Chewy: Esc from F5

Posted by David Tanguay.
First posted on 17 October 2008. Last updated on 10 August 2009.
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Chewy: Esc from F5
Chewy arrives on Earth to find his missing pal.
Chewy: Esc from F5
The main menu is where you start the game and access game options.
Chewy: Esc from F5
A functional icon interface appears with a right mouse click.
Chewy: Esc from F5
The grab icon is used to manipulate objects in the inventory.
Chewy: Esc from F5
Chewy looks at the scanner and ponders on what to do next.

The galaxy is being overrun by the evil Borx. Chewy and his pal Clint make a daring raid on the Borx installation F5. While escaping, Clint is sucked into a wormhole and crashes on Earth. Chewy is captured by the Borx and imprisoned on F5. Playing Chewy, you must escape and then find Clint. This is your mission in Chewy: Esc from F5.

The Borx are little green slimeballs with lots of teeth and big blasters. Chewy and Clint are cute little potbellied, pink guys with big eyes. If you are familiar with graphical adventure games such as Day of the Tentacle or Simon the Sorcerer, then you already have a good idea of the style of this game. Unlike those games, however, the goal here is only fun, with challenge taking a backseat.

The game is completely driven by the story which is a lighthearted tale. The puzzles are all contextual problems, with no thinly disguised logic puzzles. There are a few real-time segments, but the time windows are exceedingly generous, and the situations simply repeat if you do not take the right step. Similarly, where it seems like you can die or otherwise get stuck, you are simply given a humorous, in-context slap on the wrist and sent back to where you are earlier.

The puzzles are mostly easy, but just difficult enough that you have to pay attention to Chewy's goals of the moment, the properties of the objects around you, and the needs of the other characters. The solutions are almost all obvious or are the result of a likely combining of items. An analogy is the way you turn the light on in a dark room, without knowing what you will see, but knowing it is the obvious step to try. The puzzles are not difficult enough to be rewarding of themselves, but they are difficult enough to force you to pay attention. If you stall (which has happened to me a few times), the solution will likely be found by looking at something you may have missed or remembering a property of an object you may have forgotten.

You have a large inventory, and you can combine inventory items together. In general, you select an icon from a list (walk, get/use, talk, or look) or an inventory item, and then use it on objects or creatures. Other actions, such as opening the inventory or saving the game, are accessed as icons in the same way. Hotspots light up with a text label. Dialogs are menu driven. It is similar to other games of the era, and is simple and effective.

There are a few minor shortcomings in the interface design. There are only 19 save games. This sounds plenty enough, since it is obvious early on that you cannot die in this game. However, it may fall short of your needs if you want to checkpoint the game to try out various alternative paths. You can turn on subtitles or have speech, but not both at the same time. There is no way to turn on subtitles for the introduction animation. A nice feature is that you can replay any animation at any time.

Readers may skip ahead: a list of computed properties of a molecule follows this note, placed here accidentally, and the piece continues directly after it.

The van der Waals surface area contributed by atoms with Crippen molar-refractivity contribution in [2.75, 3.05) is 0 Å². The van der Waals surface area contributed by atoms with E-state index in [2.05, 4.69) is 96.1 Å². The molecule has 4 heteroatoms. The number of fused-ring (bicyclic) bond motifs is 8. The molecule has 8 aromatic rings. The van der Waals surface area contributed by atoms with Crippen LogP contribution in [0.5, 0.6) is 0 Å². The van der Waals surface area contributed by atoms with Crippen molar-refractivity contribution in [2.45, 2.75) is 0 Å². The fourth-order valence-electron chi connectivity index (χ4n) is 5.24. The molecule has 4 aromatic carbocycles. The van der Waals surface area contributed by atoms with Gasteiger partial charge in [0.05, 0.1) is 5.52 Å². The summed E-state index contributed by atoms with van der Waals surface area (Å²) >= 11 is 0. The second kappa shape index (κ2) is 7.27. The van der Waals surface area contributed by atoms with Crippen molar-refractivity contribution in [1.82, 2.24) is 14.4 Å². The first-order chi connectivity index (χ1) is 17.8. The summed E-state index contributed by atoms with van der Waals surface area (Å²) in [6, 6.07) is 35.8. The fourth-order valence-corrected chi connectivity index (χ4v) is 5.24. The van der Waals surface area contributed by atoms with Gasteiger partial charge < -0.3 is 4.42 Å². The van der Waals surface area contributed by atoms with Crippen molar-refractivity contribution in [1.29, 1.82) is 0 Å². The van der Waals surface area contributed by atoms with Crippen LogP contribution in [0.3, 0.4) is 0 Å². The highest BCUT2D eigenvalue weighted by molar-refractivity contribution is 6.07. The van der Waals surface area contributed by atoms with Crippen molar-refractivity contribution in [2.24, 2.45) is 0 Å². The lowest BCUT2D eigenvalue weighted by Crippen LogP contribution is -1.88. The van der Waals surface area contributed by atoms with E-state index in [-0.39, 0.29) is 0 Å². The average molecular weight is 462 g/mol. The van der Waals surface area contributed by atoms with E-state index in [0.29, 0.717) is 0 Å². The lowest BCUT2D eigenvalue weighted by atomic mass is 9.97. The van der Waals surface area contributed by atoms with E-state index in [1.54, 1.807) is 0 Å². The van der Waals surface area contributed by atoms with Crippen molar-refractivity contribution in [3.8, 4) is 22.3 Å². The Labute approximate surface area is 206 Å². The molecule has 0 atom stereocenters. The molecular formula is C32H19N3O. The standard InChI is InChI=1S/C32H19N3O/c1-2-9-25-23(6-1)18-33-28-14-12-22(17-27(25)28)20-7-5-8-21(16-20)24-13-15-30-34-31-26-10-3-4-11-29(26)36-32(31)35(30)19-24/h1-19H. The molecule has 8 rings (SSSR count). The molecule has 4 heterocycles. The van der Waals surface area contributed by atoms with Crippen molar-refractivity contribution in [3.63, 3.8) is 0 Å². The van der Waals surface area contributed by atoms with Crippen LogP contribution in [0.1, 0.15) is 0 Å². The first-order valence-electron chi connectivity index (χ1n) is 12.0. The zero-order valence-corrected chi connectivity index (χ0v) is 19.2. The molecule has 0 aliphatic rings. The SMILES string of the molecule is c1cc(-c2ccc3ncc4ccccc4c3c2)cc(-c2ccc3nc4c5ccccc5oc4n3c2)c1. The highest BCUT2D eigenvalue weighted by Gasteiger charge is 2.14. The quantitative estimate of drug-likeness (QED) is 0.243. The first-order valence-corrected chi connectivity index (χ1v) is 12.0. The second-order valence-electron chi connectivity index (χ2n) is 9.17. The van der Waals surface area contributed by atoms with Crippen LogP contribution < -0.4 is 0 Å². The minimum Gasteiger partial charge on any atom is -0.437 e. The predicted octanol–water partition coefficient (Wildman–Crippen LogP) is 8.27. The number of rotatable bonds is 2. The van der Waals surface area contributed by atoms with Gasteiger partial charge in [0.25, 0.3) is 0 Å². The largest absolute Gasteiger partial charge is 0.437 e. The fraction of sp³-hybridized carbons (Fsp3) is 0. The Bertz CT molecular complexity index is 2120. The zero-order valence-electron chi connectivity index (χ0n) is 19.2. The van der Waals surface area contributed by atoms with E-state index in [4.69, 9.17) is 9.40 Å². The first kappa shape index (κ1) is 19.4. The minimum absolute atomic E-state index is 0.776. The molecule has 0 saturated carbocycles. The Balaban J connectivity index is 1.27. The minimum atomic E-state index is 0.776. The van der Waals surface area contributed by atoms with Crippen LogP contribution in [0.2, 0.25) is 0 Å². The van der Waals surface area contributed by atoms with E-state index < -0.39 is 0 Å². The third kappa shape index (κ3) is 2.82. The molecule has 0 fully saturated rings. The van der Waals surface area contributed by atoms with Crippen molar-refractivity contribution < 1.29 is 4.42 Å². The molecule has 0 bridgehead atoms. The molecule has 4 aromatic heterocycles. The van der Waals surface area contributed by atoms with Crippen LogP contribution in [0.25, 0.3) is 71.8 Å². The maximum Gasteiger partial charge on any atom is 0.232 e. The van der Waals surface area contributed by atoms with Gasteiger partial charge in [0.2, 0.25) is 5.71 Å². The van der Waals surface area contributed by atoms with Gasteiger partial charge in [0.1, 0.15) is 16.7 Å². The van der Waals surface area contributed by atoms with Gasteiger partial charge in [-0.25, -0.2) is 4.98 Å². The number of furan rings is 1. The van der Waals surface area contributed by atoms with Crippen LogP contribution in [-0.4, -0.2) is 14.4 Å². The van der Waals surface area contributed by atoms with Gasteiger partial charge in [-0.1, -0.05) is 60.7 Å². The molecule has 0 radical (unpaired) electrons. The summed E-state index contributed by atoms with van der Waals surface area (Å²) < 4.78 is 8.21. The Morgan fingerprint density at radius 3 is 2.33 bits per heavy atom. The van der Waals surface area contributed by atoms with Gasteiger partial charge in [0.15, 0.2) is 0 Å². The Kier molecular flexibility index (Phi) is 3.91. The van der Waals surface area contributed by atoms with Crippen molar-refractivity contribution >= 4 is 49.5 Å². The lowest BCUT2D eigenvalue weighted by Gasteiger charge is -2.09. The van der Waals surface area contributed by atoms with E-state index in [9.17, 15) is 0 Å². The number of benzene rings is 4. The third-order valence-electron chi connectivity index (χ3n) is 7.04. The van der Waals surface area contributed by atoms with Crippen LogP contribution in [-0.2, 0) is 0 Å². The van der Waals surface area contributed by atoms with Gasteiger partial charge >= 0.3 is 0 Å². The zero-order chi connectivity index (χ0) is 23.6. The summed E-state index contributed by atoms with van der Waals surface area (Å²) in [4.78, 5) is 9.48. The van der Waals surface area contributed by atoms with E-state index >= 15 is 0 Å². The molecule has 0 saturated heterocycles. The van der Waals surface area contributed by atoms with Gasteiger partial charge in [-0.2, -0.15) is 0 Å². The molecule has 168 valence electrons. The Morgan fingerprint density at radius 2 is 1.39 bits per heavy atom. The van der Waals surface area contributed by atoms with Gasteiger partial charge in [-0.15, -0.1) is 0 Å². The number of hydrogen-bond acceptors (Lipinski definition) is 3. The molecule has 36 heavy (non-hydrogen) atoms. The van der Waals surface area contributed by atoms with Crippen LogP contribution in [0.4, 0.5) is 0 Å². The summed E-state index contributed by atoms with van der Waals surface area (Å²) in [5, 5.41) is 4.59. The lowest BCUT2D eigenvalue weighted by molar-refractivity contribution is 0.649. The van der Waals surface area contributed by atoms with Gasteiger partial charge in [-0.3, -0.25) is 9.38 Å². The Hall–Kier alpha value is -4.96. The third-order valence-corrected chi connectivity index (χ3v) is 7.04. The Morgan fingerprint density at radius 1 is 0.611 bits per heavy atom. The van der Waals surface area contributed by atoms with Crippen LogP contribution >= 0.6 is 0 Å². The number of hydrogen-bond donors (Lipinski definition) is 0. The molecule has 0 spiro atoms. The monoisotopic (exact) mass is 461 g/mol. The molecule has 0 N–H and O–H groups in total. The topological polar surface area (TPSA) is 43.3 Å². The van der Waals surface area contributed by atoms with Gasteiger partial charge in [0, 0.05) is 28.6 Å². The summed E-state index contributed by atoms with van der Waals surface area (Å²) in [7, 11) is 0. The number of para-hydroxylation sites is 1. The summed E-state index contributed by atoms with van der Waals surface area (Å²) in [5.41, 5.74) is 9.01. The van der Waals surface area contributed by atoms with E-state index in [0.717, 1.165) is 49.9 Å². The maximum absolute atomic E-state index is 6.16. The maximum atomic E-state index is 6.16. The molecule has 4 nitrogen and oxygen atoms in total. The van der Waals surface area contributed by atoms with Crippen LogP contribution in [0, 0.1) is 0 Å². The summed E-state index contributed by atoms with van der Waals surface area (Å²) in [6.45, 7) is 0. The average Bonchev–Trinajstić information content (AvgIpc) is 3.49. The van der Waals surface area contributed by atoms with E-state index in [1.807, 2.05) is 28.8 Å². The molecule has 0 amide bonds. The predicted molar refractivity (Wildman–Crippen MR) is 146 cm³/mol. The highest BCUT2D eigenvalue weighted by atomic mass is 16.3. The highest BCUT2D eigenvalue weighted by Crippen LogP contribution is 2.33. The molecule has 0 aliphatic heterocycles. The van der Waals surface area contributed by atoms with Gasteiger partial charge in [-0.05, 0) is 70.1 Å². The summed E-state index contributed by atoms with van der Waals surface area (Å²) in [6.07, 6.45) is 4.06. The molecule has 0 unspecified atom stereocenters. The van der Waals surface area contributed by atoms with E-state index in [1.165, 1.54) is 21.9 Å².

The animation appears to be sprite oriented, not full motion. Sometimes the animation seems poorly edited, out of place with the story, as if some element is missing. There are also many times where the characters seem to be talking, but there is no dialog or subtitles for it.

The animation design, both characters and sets, are of good quality. The developer tries for a television cartoon look for the game and generally succeeds. Bright colors and full but uncluttered scenes make the game visually appealing.

The dialogs are originally written in German, and are subsequently translated to English for localization. The English voice acting is generally good. However, the same actors are overused for various roles, which can get a bit distracting at times. Taken together both voiceover and animation problems, I recommend trying out the original German version if you are fluent. It is probably not worse.

Although the game starts off in a Borx space station, most of it takes place on Earth. In addition to the station, there are 3 Earth locales: an American town, the nearby big city, and a South or Central American jungle. This is not a short game, even with relatively easy puzzles. There is enough freedom of movement and nonlinearity that you do not feel like you are on rails, even if the overall gameplay is mostly linear. It is an example of a good game design.

With simple puzzles, a game like this depends upon its humor, which is simply too subjective upon which to base a strong recommendation. Much of the humor is to the credit of the game's creator Carsten Wieland, who is also the creator of the more adult themed Lula series (Lula: The Sexy Empire, Lula 3D). The game tries to be funny, but many jokes may be too familiar to some gamers. This is another area where the (presumed) original German version may excel over the translated English version, perhaps by adding in some puns. Here, the humor is the difference between a decent game and a great game.

Overall, the combination of simple puzzles, appealing visual style, and the distinct style of humor make Chewy: Esc from F5 a good game for young players who are just getting into adventure gaming.

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